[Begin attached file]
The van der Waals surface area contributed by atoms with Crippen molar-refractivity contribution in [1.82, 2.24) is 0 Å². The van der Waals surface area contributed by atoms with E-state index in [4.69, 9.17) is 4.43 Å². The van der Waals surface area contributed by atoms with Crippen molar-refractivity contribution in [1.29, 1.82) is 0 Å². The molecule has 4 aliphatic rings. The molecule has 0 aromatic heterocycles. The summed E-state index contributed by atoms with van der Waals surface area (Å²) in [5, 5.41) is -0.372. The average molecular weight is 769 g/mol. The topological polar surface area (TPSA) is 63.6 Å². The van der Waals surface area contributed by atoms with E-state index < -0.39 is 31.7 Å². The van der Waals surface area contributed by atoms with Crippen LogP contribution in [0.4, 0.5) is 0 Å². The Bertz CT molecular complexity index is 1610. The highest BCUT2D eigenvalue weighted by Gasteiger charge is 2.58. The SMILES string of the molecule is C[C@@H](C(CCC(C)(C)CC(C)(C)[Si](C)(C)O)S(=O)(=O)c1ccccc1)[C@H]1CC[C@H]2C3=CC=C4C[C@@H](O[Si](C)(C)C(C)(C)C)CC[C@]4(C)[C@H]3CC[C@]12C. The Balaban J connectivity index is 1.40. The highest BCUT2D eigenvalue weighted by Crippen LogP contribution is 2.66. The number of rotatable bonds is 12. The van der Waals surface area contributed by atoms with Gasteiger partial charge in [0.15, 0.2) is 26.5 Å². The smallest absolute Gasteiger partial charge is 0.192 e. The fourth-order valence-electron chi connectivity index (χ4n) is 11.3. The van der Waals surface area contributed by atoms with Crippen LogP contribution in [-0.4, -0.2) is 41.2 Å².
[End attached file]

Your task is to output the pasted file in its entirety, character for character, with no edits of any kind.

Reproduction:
The van der Waals surface area contributed by atoms with Crippen molar-refractivity contribution in [1.82, 2.24) is 0 Å². The van der Waals surface area contributed by atoms with E-state index in [4.69, 9.17) is 4.43 Å². The van der Waals surface area contributed by atoms with Crippen molar-refractivity contribution in [1.29, 1.82) is 0 Å². The molecule has 4 aliphatic rings. The molecule has 0 aromatic heterocycles. The summed E-state index contributed by atoms with van der Waals surface area (Å²) in [5, 5.41) is -0.372. The average molecular weight is 769 g/mol. The topological polar surface area (TPSA) is 63.6 Å². The van der Waals surface area contributed by atoms with E-state index < -0.39 is 31.7 Å². The van der Waals surface area contributed by atoms with Crippen LogP contribution in [0.4, 0.5) is 0 Å². The Bertz CT molecular complexity index is 1610. The highest BCUT2D eigenvalue weighted by Gasteiger charge is 2.58. The SMILES string of the molecule is C[C@@H](C(CCC(C)(C)CC(C)(C)[Si](C)(C)O)S(=O)(=O)c1ccccc1)[C@H]1CC[C@H]2C3=CC=C4C[C@@H](O[Si](C)(C)C(C)(C)C)CC[C@]4(C)[C@H]3CC[C@]12C. The Balaban J connectivity index is 1.40. The highest BCUT2D eigenvalue weighted by Crippen LogP contribution is 2.66. The number of rotatable bonds is 12. The van der Waals surface area contributed by atoms with Gasteiger partial charge in [0.15, 0.2) is 26.5 Å². The smallest absolute Gasteiger partial charge is 0.192 e. The fourth-order valence-electron chi connectivity index (χ4n) is 11.3. The van der Waals surface area contributed by atoms with Crippen LogP contribution in [-0.4, -0.2) is 41.2 Å².